UCL  IRIS
Institutional Research Information Service
UCL Logo
Please report any queries concerning the funding data grouped in the sections named "Externally Awarded" or "Internally Disbursed" (shown on the profile page) to your Research Finance Administrator. Your can find your Research Finance Administrator at http://www.ucl.ac.uk/finance/research/post_award/post_award_contacts.php by entering your department
Please report any queries concerning the student data shown on the profile page to:

Email: portico-services@ucl.ac.uk

Help Desk: http://www.ucl.ac.uk/ras/portico/helpdesk
Publication Detail
The effects of maternal postnatal depression and child sex on academic performance at age 16 years: a developmental approach.
  • Publication Type:
    Journal article
  • Publication Sub Type:
    JOURNAL ARTICLE
  • Authors:
    Murray L, Arteche A, Fearon P, Halligan S, Croudace T, Cooper P
  • Publication date:
    04/05/2010
  • Journal:
    J Child Psychol Psychiatry
  • PII:
    JCPP2259
  • Language:
    ENG
  • Addresses:
    University of Reading, UK.
Abstract
Background: Postnatal depression (PND) is associated with poor cognitive functioning in infancy and the early school years; long-term effects on academic outcome are not known. Method: Children of postnatally depressed (N = 50) and non-depressed mothers (N = 39), studied from infancy, were followed up at 16 years. We examined the effects on General Certificate of Secondary Education (GCSE) exam performance of maternal depression (postnatal and subsequent) and IQ, child sex and earlier cognitive development, and mother-child interactions, using structural equation modelling (SEM). Results: Boys, but not girls, of PND mothers had poorer GCSE results than control children. This was principally accounted for by effects on early child cognitive functioning, which showed strong continuity from infancy. PND had continuing negative effects on maternal interactions through childhood, and these also contributed to poorer GCSE performance. Neither chronic, nor recent, exposure to maternal depression had significant effects. Conclusions: The adverse effects of PND on male infants' cognitive functioning may persist through development. Continuing difficulties in mother-child interactions are also important, suggesting that both early intervention and continuing monitoring of mothers with PND may be warranted.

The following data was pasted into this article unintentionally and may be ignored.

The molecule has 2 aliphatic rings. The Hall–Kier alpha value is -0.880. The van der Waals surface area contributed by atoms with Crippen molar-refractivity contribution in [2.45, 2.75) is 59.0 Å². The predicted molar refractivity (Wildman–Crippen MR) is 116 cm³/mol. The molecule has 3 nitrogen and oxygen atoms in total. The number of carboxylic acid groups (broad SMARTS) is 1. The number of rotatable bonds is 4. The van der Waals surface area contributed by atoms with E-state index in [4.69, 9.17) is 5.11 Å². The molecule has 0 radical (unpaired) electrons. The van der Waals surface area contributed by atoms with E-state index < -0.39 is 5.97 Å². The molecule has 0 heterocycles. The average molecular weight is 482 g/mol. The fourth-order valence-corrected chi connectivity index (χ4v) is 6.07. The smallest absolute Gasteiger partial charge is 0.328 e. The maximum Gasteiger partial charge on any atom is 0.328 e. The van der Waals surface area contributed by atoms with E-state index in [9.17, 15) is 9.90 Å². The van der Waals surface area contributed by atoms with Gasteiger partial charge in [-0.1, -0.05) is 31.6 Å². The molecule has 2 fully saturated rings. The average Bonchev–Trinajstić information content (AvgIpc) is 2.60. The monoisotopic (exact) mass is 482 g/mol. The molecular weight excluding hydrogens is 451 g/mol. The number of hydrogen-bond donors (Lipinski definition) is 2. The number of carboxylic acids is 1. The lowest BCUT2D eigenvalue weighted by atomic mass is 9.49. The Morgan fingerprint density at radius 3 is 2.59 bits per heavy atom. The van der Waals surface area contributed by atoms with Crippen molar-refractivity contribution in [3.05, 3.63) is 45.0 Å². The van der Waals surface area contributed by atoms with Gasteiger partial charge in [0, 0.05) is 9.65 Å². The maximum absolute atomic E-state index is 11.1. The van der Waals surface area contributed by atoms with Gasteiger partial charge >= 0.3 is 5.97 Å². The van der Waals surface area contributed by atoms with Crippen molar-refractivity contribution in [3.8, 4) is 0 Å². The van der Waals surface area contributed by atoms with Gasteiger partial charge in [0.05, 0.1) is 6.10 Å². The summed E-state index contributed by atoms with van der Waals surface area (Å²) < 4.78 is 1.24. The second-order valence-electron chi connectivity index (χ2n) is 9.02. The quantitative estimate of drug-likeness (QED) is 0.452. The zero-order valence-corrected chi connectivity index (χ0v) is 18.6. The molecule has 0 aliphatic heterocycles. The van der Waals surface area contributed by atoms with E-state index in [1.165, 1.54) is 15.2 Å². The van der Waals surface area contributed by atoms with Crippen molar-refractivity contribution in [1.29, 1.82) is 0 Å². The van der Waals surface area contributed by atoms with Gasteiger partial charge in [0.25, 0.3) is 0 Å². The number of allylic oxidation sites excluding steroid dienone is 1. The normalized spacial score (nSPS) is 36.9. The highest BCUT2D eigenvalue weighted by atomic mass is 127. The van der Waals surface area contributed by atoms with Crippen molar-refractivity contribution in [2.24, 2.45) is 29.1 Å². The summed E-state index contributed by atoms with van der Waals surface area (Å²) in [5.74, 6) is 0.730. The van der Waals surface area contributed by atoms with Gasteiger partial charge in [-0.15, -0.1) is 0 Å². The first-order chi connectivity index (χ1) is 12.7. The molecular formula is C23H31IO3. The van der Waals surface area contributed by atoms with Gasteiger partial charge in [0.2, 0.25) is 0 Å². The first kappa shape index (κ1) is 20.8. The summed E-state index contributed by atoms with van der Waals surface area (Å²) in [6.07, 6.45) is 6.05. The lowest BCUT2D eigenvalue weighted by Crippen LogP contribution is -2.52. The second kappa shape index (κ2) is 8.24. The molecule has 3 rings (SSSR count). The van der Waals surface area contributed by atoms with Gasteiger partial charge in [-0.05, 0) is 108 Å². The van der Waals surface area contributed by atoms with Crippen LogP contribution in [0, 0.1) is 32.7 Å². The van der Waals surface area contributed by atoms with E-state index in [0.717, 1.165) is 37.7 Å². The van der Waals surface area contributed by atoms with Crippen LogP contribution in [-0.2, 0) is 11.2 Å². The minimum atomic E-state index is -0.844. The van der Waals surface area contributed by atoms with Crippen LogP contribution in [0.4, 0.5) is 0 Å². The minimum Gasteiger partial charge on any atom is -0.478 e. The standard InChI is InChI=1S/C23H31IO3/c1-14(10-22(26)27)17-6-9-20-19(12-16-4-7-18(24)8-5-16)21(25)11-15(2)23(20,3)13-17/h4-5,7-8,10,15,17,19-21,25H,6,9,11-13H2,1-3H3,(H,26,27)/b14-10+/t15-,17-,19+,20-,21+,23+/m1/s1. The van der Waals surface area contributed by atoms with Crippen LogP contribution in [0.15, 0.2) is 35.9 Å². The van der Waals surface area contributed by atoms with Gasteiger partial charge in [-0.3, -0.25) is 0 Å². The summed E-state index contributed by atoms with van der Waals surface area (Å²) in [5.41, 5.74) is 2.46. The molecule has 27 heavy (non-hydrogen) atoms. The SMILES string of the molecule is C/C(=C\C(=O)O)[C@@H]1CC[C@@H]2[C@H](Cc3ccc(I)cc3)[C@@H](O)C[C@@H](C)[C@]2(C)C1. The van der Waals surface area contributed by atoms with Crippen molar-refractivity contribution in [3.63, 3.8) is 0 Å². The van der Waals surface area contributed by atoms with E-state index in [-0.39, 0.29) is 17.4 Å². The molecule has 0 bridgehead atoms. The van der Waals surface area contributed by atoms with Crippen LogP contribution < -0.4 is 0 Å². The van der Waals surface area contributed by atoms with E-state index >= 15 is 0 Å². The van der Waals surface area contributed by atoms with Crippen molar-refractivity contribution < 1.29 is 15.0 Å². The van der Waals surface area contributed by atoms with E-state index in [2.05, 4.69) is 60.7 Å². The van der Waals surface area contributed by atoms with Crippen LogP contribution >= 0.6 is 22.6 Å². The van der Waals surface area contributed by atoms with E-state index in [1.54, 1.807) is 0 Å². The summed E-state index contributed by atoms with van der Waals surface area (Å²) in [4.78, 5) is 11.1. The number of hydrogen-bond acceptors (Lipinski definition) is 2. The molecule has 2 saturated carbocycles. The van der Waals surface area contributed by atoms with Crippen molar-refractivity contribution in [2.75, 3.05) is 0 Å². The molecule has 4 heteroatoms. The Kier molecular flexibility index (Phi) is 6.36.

Publication data is maintained in RPS. Visit https://rps.ucl.ac.uk
 More search options
UCL Researchers
Author
Clinical, Edu & Hlth Psychology
University College London - Gower Street - London - WC1E 6BT Tel:+44 (0)20 7679 2000

© UCL 1999–2011

Search by